Noh and Kyogen originated from a performing art brought to Japan from China during the Nara period (8th century).
Introduction of Sangaku
Exchanges between Japan and other countries flourished during the Nara period. In particular, various performing arts came to Japan from the Chinese continent. They included the plebeian entertainment called Sangaku, comprised of miscellaneous types of performance such as acrobatics, magic, song and dance, music, and mimicry, and was popular with the people. Sangaku assimilated with existing Japanese performing arts, and gradually performances of comical mimicry, short skits, and other genres increased. This became the prototype of Kyogen, and the name “Sangaku” changed to “Sarugaku,” meaning comical.
Linkage with Temples and Shrines
From the middle of the Heian period (8th to 12th centuries) to the Kamakura period (12th to 14th centuries), Sangaku’s songs and dances were passed down as a form of entertainment performed for religious rites at temples and shrines. In particular, a performing art called “Ennen” staged at temples featured scripted art performances, including theatrical performances as well as singing, and is said to have influenced what we now know as Noh. At temples, Sarugaku groups also became responsible for performing incantation-style performing arts that were supposed to dispel evil and bring in good fortune. It is believed that this led to the development of “Okina,” which is considered a sacred piece even now.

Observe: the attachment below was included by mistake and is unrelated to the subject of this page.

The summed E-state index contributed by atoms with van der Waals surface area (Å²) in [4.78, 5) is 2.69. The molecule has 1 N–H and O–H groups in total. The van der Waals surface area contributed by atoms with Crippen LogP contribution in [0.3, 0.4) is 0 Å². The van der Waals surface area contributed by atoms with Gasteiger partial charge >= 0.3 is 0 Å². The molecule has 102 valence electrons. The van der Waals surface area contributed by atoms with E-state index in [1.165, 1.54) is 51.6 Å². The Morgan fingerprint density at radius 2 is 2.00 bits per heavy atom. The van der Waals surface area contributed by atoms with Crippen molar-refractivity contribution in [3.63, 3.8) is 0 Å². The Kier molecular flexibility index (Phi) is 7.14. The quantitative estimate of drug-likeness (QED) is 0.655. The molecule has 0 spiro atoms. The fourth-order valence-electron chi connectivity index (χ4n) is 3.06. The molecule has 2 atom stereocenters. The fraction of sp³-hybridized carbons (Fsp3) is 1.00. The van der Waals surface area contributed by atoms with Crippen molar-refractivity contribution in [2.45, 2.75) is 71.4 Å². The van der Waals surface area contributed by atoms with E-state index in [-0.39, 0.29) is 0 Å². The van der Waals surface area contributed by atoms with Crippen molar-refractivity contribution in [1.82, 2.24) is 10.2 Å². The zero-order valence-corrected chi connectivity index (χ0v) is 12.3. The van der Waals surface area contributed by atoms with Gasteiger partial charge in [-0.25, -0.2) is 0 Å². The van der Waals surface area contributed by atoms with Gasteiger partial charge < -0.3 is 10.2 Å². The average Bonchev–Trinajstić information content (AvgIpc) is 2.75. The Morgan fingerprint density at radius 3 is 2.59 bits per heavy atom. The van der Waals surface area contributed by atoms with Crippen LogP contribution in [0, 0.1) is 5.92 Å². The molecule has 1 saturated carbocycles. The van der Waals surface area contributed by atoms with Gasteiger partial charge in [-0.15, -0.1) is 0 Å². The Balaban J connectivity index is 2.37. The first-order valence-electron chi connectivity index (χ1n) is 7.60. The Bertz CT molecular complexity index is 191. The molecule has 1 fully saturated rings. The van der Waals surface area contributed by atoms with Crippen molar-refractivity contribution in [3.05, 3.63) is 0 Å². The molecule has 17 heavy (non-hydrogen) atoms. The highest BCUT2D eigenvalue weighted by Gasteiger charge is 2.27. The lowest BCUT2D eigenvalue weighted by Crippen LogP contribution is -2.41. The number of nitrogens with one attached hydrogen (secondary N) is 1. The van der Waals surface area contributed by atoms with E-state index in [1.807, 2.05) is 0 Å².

Interaction with Dengaku
At around the same time, there was another thriving performing art called “Dengaku,” which consisted mainly of dance but also included acrobatics similar to Sangaku. Both Sarugaku and Dengaku were performed by specialized performance troupes known as “Za.” They also performed dramatized performing arts called “Sarugaku Noh” and “Dengaku Noh.” Sarugaku evolved while vying with Dengaku that had become very popular with court nobles and samurai.